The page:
Opening plenary session explores the Road to the United Nations High Level Meeting

The first plenary session of The Union World Conference looked ahead to the first ever United Nations (UN) High Level Meeting (HLM) on tuberculosis (TB), taking place in 2018 and how to ensure the current political momentum it represents is best realised.

Session chair Dr Eric Goosby, UN Special Envoy on TB, said of the coming HLM, “This meeting is an opportunity to translate the issues TB has on a global level to those in a political position to make a difference.”

Chief Wilton Littlechild, member of the Maskwacis First Nation of Northern Alberta, Canada, reminded all those present of why the HLM must bring us closer to a world free of TB. He spoke about growing up as a student at indigenous residential schools, where the number one killer of children was TB.

Emphasising the fundamental importance of justice for indigenous peoples, Chief Littlechild, told the audience that among the Inuit the TB rate is 270 times higher than the rate in non-indigenous peoples.

Looking ahead, he said, “As we go into the HLM, we must call on UN member states to implement not just a general right to health, but with a focus on the specific rights of indigenous peoples to health that we have so often been denied.”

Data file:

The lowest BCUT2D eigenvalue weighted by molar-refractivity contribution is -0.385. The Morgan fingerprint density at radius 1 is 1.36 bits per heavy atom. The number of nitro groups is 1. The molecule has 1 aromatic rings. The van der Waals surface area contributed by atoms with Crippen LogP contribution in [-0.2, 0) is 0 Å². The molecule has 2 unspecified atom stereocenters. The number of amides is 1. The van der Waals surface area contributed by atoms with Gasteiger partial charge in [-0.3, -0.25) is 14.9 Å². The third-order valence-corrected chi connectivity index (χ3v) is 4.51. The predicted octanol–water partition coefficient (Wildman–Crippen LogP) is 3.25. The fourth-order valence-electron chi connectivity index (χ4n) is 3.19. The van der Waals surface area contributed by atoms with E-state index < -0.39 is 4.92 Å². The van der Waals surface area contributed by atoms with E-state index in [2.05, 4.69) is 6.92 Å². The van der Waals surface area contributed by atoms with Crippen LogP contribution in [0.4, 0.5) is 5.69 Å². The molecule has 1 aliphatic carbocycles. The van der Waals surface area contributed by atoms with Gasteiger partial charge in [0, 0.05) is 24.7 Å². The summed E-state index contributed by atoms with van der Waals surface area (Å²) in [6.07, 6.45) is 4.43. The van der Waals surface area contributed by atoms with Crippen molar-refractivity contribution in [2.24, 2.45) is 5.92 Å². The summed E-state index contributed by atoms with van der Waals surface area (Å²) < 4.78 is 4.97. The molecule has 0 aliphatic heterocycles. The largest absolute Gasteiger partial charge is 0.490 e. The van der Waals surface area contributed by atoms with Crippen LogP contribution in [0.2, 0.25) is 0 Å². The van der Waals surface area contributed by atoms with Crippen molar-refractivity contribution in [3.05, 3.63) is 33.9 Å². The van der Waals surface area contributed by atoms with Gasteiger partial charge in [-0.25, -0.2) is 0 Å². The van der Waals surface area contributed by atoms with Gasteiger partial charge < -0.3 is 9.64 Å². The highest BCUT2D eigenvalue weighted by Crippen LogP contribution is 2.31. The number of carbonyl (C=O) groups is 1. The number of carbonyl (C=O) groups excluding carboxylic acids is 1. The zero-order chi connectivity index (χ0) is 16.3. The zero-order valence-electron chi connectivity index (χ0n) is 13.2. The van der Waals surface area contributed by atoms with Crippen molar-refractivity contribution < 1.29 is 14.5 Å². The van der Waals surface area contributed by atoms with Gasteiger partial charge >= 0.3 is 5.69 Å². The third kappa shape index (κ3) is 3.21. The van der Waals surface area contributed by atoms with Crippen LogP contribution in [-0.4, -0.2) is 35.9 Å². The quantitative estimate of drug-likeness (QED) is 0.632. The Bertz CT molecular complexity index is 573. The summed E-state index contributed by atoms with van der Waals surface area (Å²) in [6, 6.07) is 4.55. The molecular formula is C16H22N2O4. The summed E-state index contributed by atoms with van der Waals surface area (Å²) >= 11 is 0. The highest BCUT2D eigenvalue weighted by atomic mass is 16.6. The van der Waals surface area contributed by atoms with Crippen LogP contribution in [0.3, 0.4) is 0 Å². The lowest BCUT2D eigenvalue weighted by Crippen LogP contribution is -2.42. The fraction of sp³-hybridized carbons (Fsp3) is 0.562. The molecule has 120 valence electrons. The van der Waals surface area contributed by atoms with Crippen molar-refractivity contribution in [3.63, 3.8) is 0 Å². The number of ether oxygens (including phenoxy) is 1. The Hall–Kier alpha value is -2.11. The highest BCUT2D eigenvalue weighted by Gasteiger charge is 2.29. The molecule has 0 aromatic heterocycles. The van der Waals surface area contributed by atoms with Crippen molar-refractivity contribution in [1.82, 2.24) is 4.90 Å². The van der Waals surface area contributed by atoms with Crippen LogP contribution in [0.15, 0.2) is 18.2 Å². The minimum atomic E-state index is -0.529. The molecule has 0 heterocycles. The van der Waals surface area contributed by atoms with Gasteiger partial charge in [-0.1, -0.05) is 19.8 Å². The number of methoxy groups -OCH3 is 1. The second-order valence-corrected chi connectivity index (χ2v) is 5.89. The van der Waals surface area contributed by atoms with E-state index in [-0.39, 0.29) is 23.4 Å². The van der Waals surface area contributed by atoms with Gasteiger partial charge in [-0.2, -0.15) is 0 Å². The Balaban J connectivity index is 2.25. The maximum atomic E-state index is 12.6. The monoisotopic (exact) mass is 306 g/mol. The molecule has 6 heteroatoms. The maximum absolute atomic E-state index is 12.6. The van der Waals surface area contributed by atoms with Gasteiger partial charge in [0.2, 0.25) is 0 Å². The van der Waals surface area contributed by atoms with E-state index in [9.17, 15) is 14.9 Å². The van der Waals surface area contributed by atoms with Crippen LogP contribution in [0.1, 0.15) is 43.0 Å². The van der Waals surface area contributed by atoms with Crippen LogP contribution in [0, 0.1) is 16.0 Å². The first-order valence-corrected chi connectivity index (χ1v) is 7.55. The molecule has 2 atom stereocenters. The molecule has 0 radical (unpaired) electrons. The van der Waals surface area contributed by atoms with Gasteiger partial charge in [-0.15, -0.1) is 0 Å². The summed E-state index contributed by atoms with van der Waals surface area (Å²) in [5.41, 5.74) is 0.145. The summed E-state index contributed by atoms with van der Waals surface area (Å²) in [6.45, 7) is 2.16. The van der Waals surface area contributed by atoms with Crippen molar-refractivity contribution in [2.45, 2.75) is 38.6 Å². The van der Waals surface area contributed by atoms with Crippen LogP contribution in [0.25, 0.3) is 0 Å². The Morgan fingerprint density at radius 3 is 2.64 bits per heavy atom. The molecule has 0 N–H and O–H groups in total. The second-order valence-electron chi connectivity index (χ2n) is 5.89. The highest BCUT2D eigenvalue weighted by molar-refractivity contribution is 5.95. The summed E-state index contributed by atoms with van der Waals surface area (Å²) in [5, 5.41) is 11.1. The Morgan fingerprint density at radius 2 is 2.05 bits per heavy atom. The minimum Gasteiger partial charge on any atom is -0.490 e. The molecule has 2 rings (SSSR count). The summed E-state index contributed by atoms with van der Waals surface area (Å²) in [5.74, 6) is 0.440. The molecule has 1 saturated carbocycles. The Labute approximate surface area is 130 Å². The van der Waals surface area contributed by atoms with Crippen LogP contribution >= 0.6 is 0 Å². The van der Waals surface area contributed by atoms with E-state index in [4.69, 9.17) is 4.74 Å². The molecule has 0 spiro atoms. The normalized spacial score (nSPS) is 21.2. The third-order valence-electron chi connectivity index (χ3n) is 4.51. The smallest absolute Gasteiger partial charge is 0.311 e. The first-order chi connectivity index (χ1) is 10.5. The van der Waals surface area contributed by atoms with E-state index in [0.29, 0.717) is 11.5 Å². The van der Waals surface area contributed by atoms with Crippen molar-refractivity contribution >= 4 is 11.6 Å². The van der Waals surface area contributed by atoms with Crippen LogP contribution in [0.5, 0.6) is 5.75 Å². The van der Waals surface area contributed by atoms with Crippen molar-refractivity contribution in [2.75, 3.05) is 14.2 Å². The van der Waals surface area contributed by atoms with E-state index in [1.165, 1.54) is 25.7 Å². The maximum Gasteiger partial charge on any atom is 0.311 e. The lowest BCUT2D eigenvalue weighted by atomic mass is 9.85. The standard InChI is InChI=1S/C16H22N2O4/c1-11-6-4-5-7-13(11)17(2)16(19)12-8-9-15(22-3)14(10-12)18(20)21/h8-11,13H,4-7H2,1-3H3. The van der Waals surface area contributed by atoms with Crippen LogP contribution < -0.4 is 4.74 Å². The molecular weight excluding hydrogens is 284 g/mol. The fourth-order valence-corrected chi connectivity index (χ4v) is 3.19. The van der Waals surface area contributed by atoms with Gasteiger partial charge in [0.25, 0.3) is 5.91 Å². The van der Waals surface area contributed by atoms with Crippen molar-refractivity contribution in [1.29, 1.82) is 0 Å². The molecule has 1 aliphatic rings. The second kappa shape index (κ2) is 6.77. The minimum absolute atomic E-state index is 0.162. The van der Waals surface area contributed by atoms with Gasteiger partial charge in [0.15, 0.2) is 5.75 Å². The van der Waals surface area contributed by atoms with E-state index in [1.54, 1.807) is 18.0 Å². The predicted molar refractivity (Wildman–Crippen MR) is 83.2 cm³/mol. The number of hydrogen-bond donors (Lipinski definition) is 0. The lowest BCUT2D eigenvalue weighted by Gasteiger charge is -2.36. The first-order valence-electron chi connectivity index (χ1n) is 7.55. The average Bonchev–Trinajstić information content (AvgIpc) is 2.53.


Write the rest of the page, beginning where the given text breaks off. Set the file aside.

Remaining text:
Prof Michel Kazatchkine from the United Nations spoke about the opportunity that the HLM provides for TB to be prioritised with the broader context of global health and the UN agenda at large.

“Global health is interlinked with national and local strategies; they must work together to be effective” said Prof Kazatchkine, “TB is facing a time of opportunity and risk. We have made remarkable progress, but progress remains unequal around the world”

He made the case for increasing the political nature of global health during the coming HLM, and finished by saying, “health is a political choice at all levels of governance”.

Closing the session Dr Jeremiah Chakaya Muhwa, President of The Union, gave a heartfelt plea, urging the audience to push for the HLM to lead to real and genuine action. He said, “I’m scared because we have had declarations before that have not led to anything. There will be a raft of things we will say we will do. But how do we make sure patients actually benefit? When commitments are made, we must see them implemented for it to really mean something more tangible.”

Dr Chakaya hoped that the HLM would mean more money for research, for new tools and to make those tools applicable. But he finished with a caution, “We do have hope. But governments must do what they say at this meeting and not simply continue with business as usual.”

The Karel Styblo Public Health Prize was awarded during the plenary to Dr Rohit Sarin for his contribution to DOTS and MDR-TB treatment.